The Office of the Superintendent of Financial Institutions in Canada has written to financial firms there asking for “enhanced” due diligence for correspondent accounts.

The letter presumably comes in light of two documents issued late last year, i.e. the USA PATRIOT Act and the Basel Committee on Banking Supervision, Bank for International Settlements’ paper, Customer Due Diligence for Banks (see link below).

The OSFI believes Canadian deposit-taking institutions should be aware of the BIS standard for dealing with correspondent banking accounts. The letter also said the due diligence standards issued by the BIS are a “sound basis” for ensuring banks have adequate know your customer controls and procedures in place. It is understood that the OSFI will be contacting various industry associations for input about implementing the standards in Canada during the year.

The USA PATRIOT Act prohibits certain financial institutions operating in the US from establishing, maintaining, or managing correspondent accounts on behalf of foreign banks that do not have a physical presence, that is, so-called ‘shell banks’. US firms need to seek certifications from their correspondent banks to the effect that they are not shell banks and are regulated in the jurisdiction where they are physically present.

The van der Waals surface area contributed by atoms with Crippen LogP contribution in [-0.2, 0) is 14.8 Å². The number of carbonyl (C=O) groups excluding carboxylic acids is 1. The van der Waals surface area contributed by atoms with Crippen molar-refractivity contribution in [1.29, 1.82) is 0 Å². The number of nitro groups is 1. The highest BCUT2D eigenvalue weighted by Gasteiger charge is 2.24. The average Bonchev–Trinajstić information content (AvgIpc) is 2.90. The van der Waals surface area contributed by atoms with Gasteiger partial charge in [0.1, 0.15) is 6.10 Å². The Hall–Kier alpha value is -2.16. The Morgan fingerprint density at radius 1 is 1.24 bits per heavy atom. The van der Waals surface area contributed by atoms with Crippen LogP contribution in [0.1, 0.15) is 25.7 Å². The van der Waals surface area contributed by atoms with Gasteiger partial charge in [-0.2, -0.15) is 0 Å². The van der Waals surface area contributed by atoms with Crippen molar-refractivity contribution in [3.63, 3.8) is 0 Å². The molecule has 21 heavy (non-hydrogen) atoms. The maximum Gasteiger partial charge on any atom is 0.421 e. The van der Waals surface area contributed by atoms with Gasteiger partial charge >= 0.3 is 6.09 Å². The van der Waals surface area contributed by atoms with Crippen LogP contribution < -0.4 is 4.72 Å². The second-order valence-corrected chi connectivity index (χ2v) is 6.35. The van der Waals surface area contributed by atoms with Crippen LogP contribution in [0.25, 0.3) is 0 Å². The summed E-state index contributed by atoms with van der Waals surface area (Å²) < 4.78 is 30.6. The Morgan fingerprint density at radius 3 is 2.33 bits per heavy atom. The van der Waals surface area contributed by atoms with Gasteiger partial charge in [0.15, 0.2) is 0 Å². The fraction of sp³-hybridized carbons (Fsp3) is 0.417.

The OSFI letter states that the BIS paper sets out due diligence guidance for banks and their supervisors. One of the topics deals with correspondent banking. The paper calls upon banks to refuse to enter into, or continue correspondent banking with shell banks.

In The Bahamas, the Central Bank has issued Guidelines relating to the requirements for the transition of managed banks to full physical presence. The current policy of the Central Bank states that, beyond 30 June 2004, no licensee will be permitted to operate in or from within The Bahamas without a physical presence appropriate to the business of that institution. Additionally, released have been Guidelines pertaining to requirements for the continuation of the management of branches of foreign banks (currently without a physical presence).